Conductive glass is a material that is commonly used for applications that require electrical conductivity. These applications include Electro-optic devices and Electrochemical applications.

ITO Coated Glass

ITO coated glass is one of the most common materials used for semiconductor oxide electrodes. These what does conductive glass look likecoatings are highly conductive and transparent. They can be used in applications such as LCD and OLED screens.

Indium tin oxide (ITO) is an N-type semiconductor that exhibits excellent transmittance and conductivity. It is widely applied in various electronic applications, including solar cells, LCDs, touch screen devices, and flat panel displays.

ITO coated glass is made by depositing a thin, uniform layer of ITO on a glass substrate. This layer is typically applied by physical vapor deposition, but can also be applied using liquid phase deposition. The thickness of the film is usually from 50nm to 200nm. However, the thickness can be customized.

During the coating process, the substrate is vacuumed to ensure a smooth surface. This allows the coating to be deposited with an optimal combination of conductivity and transparency.

ITO coated glasses are used for a variety of applications, but are most commonly applied in the electronics and medical industries. These coatings have many advantages, including high translucency, low sheet resistance, and high transitivity.

ITO coated glasses are often used in organic/inorganic heterojunction solar cells. A silicon dioxide passivation layer is deposited between the ITO layer and the borosilicate glass surface. The silicon dioxide provides a chemically inert, passivating layer that enhances the longevity of the ITO coated glass plate.

Silicon dioxide is a passivating layer that improves the electrical conductivity of the ITO coated glass plate. This improves the charge separation processes and increases the life expectancy of the ITO coated glass plate.

Because of its excellent conductive properties, ITO coated glasses are widely used as electrodes in solar cells. Among the most common applications of ITO coated glasses are in CdTe and Schottky solar cells. As the market for ITO coated glass continues to expand, technological advancements and cost reductions are driving innovation and adoption.

ITO is also used in cell phone screens, in heated windows, and as a smart window. There are many industries that use ITO coated glass, including medical and R&D. But due to limited availability and increasing cost, players are now searching for alternatives.

Low E glass

Low E conductive glass is a type of glass that can protect your home and furniture from harmful ultraviolet light. In addition, it can keep your energy bills down. This glass has a special thin-film metallic coating that is applied to the surface. It also reduces the amount of heat re-radiated from the glass. Consequently, your home can be more comfortable.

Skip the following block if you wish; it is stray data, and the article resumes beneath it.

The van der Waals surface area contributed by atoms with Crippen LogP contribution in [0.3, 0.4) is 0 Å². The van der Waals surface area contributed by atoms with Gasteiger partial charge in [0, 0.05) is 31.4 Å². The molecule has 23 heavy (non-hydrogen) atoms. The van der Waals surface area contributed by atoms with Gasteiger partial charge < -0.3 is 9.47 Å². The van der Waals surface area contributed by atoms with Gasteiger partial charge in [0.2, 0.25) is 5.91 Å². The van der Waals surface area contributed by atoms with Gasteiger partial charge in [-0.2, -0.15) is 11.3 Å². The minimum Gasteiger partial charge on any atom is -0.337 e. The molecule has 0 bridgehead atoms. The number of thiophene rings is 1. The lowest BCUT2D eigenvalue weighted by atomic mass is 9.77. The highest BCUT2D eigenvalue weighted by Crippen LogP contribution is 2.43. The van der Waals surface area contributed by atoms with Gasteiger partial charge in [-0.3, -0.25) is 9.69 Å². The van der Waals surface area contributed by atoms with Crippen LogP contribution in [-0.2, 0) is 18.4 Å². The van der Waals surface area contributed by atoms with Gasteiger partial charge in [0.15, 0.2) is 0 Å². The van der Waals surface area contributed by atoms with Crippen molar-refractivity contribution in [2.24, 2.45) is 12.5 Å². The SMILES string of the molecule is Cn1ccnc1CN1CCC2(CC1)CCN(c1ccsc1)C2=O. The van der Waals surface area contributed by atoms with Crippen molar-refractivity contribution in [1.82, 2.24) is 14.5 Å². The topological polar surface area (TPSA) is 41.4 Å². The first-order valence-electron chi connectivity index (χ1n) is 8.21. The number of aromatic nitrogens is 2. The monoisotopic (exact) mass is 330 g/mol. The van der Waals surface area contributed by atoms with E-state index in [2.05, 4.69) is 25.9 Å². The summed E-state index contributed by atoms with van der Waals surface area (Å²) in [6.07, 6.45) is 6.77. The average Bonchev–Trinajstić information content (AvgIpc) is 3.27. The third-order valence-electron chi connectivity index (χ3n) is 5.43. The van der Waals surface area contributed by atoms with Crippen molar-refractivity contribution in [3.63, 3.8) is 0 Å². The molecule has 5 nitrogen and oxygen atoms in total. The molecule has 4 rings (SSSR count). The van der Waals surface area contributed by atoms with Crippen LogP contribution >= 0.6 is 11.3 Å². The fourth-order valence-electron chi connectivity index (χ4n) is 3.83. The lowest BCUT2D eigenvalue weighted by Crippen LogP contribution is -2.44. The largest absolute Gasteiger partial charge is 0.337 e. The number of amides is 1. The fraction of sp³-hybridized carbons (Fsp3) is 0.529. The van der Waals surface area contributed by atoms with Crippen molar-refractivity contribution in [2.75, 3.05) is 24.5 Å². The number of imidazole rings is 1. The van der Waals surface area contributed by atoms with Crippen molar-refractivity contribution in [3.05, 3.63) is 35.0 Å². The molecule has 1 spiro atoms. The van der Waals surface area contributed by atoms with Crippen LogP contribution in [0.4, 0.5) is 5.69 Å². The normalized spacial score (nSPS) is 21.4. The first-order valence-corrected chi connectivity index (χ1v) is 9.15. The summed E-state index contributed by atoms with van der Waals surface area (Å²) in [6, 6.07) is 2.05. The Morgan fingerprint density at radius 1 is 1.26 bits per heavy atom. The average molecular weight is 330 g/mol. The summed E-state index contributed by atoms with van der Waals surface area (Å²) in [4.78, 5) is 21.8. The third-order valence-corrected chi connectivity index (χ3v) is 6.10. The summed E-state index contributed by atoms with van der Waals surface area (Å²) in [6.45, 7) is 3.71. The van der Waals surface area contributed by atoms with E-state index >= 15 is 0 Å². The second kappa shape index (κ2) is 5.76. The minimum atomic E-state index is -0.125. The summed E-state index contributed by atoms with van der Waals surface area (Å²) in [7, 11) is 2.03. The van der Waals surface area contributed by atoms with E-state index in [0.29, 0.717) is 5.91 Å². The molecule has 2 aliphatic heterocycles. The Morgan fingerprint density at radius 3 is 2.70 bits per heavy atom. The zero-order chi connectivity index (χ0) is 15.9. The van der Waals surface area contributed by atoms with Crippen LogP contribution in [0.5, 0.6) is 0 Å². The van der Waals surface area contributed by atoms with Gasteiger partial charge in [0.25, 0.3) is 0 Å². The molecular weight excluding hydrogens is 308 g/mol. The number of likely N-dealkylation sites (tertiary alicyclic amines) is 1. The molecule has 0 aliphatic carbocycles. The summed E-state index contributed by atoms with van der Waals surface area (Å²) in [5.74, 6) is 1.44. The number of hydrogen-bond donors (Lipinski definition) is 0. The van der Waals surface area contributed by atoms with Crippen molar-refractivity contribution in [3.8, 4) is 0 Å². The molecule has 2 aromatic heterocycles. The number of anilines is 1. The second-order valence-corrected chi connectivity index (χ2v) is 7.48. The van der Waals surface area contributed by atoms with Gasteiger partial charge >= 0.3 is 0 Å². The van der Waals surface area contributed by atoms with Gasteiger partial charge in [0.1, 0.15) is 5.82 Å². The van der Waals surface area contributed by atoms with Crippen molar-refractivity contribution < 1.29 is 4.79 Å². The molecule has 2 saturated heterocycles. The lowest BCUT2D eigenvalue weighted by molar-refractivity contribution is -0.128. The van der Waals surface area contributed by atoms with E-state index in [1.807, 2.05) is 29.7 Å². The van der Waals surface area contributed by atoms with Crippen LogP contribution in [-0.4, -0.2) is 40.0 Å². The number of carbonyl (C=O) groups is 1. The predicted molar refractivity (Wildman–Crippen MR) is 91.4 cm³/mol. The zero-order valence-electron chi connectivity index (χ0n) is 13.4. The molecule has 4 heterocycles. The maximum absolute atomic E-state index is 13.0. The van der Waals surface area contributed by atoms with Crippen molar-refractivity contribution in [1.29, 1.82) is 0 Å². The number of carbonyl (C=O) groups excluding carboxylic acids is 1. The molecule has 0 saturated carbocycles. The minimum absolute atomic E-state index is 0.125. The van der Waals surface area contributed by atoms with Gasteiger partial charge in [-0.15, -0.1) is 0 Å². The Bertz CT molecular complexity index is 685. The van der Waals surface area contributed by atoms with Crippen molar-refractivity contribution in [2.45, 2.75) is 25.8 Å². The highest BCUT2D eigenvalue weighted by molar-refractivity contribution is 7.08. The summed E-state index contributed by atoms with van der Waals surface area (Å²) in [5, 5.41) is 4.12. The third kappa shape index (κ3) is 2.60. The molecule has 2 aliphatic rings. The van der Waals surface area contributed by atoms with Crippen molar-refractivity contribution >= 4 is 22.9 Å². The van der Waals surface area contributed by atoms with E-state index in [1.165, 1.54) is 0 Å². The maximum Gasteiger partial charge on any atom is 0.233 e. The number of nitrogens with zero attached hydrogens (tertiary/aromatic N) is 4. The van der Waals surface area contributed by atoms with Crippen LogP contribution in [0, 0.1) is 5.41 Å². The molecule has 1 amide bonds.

There are three main types of low e coatings. Currently, sputter-coated low-E coatings are multilayered and complex designs, providing low visible light reflection and high temperature control.

Another type of low-E coating is the hard coating. This coating is applied to the surface #4. Compared to a soft coat, it is more effective. However, this type of low-E coating is not cost-effective.

The first type of low-E coating was a gold thin film. This technology was widely used in the early 1970s. But in recent years, silver-based thin films have emerged as a viable option for Low E coatings. While silver-based low-E technologies have developed very fast over the past 30 years, this technology still has some technical aspects to be considered.

The sputtering process is the most popular method in the low-E coating industry. This method provides a high level of flexibility and precision. Unlike the pyrolytic method, sputter-coated low-E is usually applied independently of the glass production process.

Today, 90% of low-E window coatings are manufactured using the sputtering method. Besides reducing the heat transmittance of the glass, sputter-coated low-E can reflect long-wave radiation back into the structure during cooler periods.

Although the benefits of using a low-E coating on a glass are obvious, it is also important to think about its costs. Assuming the average cost of heating and cooling a building in Miami is $8000 a year, you will see a considerable reduction if you have a low-E window.

While the low-E coating reduces the emissivity of the glass, it also affects its visual appearance. It can block UV light, and reflect far infrared radiation directly. For example, a typical double-silver-based low-E coating glass has a reflectance of around 70%. If the sun is strong and the outdoor temperature is higher, you will want to have a higher SHGC (Solar Heat Gain Coefficient).